Uday Satpathy could go down in history as the author of India’s first crowd-curated book, Brutal. Well, when I first heard of a crowd-curated book, I thought it might be a case of too many cooks spoiling the broth. But few pages down, and I said, “the broth isn’t bad.” Uday Satpathy has written a fast-paced and tightly woven story that keeps the reader on the edge.
Uday Satpathy tells Woodpie more about himself, his writing and reading interests in this interview:
1. You are an engineer turned sales manager, turned writer. What role do you enjoy the most?
Writing, undoubtedly! Putting my thoughts into words is something which gives me inner freedom.
2. What made you write a book?
I am inherently a reader. I love thrillers and every time finish a good one, something happens inside my mind – parts moving like clockwork, working out at a story of my own. Brutal was born like that. The story was running in my mind for some time, without coming out in form of words. One day while driving to my office, I struck a brilliant plot twist, which made me desperate to put my thoughts in writing. It kick-started my dedicated attempt at writing.
3. Did the idea of Brutal come from any true event? Was there any other inspiration behind the plot of the book?
Yes. Without letting out any spoilers, I would say Brutal is inspired from real life incidents which never came into the light. But, like many other thrillers, there is also a bit of conspiracy theory in it to stretch the mind of readers.
4. How long did it take for you to write Brutal? How do you make time for writing along with your day job.
Brutal took around a year and half for me to write. But, the editing and rework must have taken another six months.
5. What kind of research did you undertake to write Brutal?
The research was intense. In fact, there were times when I had to pause writing for weeks, finish a book on a topic of research and then resume. My background in Pharma and Healthcare did help me a lot. But, I had to do a lot of research on Indian Special Forces, geopolitics and places.
6. Most new Indian writers these days seem to have a MBA. What do you think of this trend of MBA grads turning authors?
That’s an interesting line of thought 🙂 . Possibly, the kind of exposure people get during their MBA education – on topics as diverse as global dynamics, ethics, law etc. helps them come up with more credible stories. The kind of grilling they go through during the entrance exams does improve their writing skills a lot.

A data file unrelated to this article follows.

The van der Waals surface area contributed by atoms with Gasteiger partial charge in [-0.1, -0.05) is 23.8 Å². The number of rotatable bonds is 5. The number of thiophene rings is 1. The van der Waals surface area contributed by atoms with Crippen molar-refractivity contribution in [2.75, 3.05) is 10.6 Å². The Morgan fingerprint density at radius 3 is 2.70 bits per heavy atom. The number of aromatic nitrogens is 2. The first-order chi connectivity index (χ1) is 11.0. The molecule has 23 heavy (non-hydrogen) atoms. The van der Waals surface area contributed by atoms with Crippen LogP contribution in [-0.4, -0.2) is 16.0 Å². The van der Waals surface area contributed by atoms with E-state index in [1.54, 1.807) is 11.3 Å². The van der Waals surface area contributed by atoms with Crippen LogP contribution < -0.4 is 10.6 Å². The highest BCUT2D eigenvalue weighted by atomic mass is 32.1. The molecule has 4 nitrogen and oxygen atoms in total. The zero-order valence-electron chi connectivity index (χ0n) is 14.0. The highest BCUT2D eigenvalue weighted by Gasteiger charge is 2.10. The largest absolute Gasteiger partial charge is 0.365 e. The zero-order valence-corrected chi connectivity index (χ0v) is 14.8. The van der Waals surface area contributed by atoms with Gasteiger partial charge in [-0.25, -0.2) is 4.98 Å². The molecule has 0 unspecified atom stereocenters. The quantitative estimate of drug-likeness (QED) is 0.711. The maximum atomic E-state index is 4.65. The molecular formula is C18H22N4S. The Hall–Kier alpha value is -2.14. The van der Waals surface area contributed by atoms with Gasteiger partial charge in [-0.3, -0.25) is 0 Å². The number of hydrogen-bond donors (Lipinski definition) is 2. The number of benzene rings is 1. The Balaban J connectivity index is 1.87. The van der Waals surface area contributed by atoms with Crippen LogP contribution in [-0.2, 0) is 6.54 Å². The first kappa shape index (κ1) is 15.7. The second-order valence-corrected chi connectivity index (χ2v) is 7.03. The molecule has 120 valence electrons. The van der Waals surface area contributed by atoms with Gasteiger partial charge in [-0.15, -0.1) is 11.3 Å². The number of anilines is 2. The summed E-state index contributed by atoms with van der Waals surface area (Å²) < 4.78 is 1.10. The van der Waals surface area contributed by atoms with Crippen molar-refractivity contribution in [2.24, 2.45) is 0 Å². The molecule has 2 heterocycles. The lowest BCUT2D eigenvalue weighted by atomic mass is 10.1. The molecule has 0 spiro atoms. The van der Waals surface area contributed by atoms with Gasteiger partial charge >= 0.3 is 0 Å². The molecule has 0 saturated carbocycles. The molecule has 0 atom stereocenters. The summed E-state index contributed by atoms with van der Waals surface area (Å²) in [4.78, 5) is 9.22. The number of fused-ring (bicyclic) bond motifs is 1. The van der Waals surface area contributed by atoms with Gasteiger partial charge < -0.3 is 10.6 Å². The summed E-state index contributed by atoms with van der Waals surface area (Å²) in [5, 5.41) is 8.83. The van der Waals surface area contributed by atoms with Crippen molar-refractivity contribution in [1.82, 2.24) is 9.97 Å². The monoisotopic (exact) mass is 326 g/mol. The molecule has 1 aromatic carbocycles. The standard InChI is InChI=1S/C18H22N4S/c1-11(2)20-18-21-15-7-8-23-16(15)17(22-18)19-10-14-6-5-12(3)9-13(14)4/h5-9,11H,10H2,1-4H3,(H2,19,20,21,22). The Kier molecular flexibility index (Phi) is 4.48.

7. What do you think of the idea behind Bloody Good Book? How did crowd-curating help you?
Bloody Good Book is an excellent initiative to connect authors to their readers. Quite often editors reject manuscripts, which later turn out to be bestsellers. This is because readers perceive the books in a different way from the editors. Crowd-curation takes care of problems like these, because here readers rate and review a book. The writers-readers-reviewers community is very vibrant in BGB, with critiques and suggestions coming in from all corners. It helped my book a lot.
8. How has the response to Brutal been?
Extremely good. It began as top-seller on Amazon.in. It’s been almost two months since its launch and every week it breaks into the top 10 among the Action-Adventure books.
9. Do you have any plans of turning into a full time author?
Not yet, though I would love to in future. Possibly, after writing half-a-dozen successful books, I will be in a position to take a call.
10. What are you working on next? When do we expect it?
I am presently working on a sequel to Brutal and also on a political thriller. Hopefully, by next year one of them should be ready.
11. Which book has influenced you the most?
There are a lot of books which have left a mark on me. My writing and storytelling do have an influence of Robert Ludlum, though.
12. Please recommend three books to our readers.
I will name three books I completed recently:
• Presumed Innocent by Scott Turow: A top-notch legal thriller. Turow uses his knowledge of the inner workings of the US Criminal Law to weave a murder mystery amid political machinations. Classic case of ‘nothing is what it appears’.
• The Andromeda Strain by Michael Crichton: A town gets afflicted by a horrific disease and a bunch of scientists run against time to find a cure. Michael Crichton’s masterpiece.
• Maximum City by Suketu Mehta: A poignant depiction of Mumbai’s underbelly. The story of pathos, struggles, sorrow and redemption of some common people, told in an uncommon way.